In Europe, Germany’s key business sentiment indicator declined for the fourth time in five months due to concerns over the export outlook given the sector’s reliance upon the USA and China as well as the strength of the euro. The final reading of the Eurozone manufacturing survey for April confirmed a marginal improvement but suggests output growth remains weak. The latest ECB stimulus into the bank lending sector still appears slow to translate into increased activity for the manufacturing sector. Within Europe, France remains the main cause for concern with manufacturing in contraction and exports showing their steepest decline in three years. However, against this private investment and consumer spending are up while unemployment is starting to drop. However, the French parliament currently has the tricky task of pushing through draft legislation to liberalise France’s notoriously rigid labour law.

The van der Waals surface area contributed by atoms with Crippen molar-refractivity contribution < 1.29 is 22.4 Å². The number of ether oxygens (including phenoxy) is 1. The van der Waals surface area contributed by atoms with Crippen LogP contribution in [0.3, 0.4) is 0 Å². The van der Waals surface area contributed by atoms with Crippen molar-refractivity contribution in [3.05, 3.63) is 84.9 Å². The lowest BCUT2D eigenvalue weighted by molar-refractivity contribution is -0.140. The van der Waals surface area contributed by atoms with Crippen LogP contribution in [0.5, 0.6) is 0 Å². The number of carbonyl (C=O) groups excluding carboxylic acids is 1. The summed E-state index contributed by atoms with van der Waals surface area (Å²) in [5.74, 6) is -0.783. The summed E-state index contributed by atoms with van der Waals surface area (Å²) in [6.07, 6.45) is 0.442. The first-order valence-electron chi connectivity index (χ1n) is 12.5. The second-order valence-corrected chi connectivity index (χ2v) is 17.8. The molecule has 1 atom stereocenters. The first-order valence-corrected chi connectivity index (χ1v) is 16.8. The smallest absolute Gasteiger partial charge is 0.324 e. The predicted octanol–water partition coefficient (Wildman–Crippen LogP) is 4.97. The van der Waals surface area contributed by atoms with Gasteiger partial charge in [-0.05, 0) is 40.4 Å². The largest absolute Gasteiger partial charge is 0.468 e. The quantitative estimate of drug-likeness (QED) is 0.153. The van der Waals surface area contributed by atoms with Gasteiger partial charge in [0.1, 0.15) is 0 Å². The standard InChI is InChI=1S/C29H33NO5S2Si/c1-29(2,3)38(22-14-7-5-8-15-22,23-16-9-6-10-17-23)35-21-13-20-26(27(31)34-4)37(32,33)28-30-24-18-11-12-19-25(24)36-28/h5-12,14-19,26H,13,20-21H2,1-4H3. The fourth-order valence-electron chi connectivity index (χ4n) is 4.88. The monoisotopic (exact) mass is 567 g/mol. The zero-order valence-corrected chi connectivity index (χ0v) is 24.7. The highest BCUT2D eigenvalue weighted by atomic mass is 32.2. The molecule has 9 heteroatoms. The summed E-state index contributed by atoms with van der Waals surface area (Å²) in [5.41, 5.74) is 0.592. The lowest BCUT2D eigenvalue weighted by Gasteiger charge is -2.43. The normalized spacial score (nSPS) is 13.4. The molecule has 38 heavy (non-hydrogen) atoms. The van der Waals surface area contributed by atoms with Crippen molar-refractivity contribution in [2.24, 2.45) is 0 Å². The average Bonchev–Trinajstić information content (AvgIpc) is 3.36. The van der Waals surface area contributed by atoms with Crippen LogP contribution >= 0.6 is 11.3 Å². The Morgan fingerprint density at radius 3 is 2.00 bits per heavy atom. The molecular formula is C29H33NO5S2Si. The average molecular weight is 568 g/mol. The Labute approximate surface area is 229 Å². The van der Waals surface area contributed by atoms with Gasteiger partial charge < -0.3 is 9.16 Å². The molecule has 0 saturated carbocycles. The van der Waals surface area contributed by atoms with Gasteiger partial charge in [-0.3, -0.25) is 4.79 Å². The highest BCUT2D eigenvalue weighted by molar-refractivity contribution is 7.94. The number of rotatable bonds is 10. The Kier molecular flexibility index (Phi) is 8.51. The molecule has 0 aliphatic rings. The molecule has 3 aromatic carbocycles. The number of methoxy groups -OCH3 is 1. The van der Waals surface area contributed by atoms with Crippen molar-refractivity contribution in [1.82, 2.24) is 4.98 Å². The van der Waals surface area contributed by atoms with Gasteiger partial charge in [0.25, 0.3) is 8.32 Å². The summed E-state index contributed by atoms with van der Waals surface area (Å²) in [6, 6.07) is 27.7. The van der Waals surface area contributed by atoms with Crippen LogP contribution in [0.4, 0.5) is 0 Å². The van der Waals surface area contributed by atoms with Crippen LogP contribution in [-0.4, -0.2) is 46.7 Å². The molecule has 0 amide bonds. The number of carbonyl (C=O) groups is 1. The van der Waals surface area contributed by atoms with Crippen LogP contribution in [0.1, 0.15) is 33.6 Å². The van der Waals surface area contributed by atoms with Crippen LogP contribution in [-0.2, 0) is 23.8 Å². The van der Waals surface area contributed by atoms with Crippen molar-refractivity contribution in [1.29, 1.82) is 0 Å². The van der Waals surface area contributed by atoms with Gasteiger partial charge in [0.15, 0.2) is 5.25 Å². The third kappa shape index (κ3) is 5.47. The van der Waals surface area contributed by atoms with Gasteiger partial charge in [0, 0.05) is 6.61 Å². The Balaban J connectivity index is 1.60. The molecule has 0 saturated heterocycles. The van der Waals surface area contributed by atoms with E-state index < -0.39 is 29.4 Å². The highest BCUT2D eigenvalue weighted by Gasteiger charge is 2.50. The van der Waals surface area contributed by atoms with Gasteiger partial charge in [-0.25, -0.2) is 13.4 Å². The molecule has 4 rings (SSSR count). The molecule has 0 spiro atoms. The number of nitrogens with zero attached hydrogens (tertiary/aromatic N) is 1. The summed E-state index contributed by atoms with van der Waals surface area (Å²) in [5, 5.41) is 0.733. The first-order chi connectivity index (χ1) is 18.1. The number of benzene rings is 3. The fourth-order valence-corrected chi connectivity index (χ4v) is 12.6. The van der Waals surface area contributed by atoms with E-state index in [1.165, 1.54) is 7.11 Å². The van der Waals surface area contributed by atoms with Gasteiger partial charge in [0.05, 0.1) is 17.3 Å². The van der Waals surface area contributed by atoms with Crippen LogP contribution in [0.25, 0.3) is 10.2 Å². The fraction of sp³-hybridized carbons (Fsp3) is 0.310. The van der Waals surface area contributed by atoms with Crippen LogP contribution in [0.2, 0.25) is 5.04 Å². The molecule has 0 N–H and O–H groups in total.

There was a treble serving of weaker than expected economic data from the USA. Durable goods orders picked up in March, but not by as much as hoped and capital goods orders which is the key lead indicator of business investment was flat. Meanwhile, US consumer confidence dipped as US household expectations appeared to cool. Finally, US economic growth slowed in Q1 to 0.5% compared to 1.4% in Q4 2016, as consumer spending slowed from 2.45 to 1.9% and business investment declined by 5.9%, the biggest fall since the financial crisis of 2009. Not surprising therefore, that the chances of an interest rate rise in the USA have diminished. The Fed stated that ‘US economic growth appears to have slowed’ although unable to explain why given the robust employment data.